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Te Tini o Toi, The Children of Toi, (book one), by Narena Olliver
For many a century
the pre–contact Maori developed a sophisticated structure of beliefs and customs about the birds of this land, this Aotearoa, this New Zealand. The basic myths and traditions came with the immigrants from legendary Hawaiki, the original homelands in the Pacific. Changes the Maori made here to these legends were to give them relevance, to make them understandable in the new found natural world. This is shown in the stories of Maui, the man–god hero who is known to islanders throughout the Eastern Pacific. When Maui sought to slay the goddess of death, Hinenuitepo, its was the small local birds such as the fantail, the robin and the whitehead that he took along for company.
Larger birds like the harrier (kahu) and morepork (ruru) had other tasks in the Maori world, they acted as messengers to the gods in the heavens, winging their ways there along spiritual paths. They were the mediums used by tohunga experts to communicate with the gods. Tohunga also applied their skills to practical methods of bird catching. They read the signs of the sky, of the foliage, of the bird life. They oversaw the manufacture and storage of traps, lines and ladders used in hunting in the forests of Tane. They knew that Tane was the power and origin of all tree, bird and even human life. They recited the proper chants to him and other gods so that birds would be plentiful and the hunting successful.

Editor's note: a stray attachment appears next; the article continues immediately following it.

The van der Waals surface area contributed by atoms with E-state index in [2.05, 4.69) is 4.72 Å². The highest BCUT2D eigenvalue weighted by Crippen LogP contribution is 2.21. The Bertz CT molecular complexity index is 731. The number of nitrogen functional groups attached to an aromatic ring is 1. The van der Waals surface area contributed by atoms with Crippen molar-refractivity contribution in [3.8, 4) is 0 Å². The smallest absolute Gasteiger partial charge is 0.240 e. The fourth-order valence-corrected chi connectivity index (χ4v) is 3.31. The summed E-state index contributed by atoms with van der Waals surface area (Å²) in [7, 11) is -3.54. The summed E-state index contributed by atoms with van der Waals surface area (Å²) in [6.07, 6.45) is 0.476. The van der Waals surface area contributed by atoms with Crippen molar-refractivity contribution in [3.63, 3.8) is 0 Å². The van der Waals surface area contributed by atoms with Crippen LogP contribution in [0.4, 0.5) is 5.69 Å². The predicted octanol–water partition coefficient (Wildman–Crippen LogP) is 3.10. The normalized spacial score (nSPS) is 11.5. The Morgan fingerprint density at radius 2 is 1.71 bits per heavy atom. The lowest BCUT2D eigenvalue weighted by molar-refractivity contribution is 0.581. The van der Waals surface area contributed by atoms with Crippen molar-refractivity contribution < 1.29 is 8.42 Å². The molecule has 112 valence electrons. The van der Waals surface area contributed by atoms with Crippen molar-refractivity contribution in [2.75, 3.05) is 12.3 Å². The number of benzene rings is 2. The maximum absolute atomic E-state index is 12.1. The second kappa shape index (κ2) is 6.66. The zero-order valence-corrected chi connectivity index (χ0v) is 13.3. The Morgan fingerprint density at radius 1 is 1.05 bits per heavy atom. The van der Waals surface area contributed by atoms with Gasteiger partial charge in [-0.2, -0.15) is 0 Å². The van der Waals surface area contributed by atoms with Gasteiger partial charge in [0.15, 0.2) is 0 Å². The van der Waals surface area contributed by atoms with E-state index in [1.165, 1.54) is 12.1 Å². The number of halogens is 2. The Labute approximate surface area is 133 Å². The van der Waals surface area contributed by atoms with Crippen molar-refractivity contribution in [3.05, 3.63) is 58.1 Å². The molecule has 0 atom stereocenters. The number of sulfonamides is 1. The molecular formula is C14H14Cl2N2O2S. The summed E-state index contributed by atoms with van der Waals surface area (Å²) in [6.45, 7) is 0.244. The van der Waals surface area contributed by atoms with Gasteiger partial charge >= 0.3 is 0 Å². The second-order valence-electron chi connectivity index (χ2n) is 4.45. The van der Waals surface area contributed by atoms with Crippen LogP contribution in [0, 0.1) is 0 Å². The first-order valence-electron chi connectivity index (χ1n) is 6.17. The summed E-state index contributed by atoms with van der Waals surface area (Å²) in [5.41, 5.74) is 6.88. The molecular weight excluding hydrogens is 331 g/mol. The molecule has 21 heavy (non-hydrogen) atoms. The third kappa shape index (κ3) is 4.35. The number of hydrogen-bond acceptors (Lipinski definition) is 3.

Kurangaituku, the bird woman, with her pet birds and tuatara carved on the door of Nuku Te Apiapi, a meeting house in Rotorua.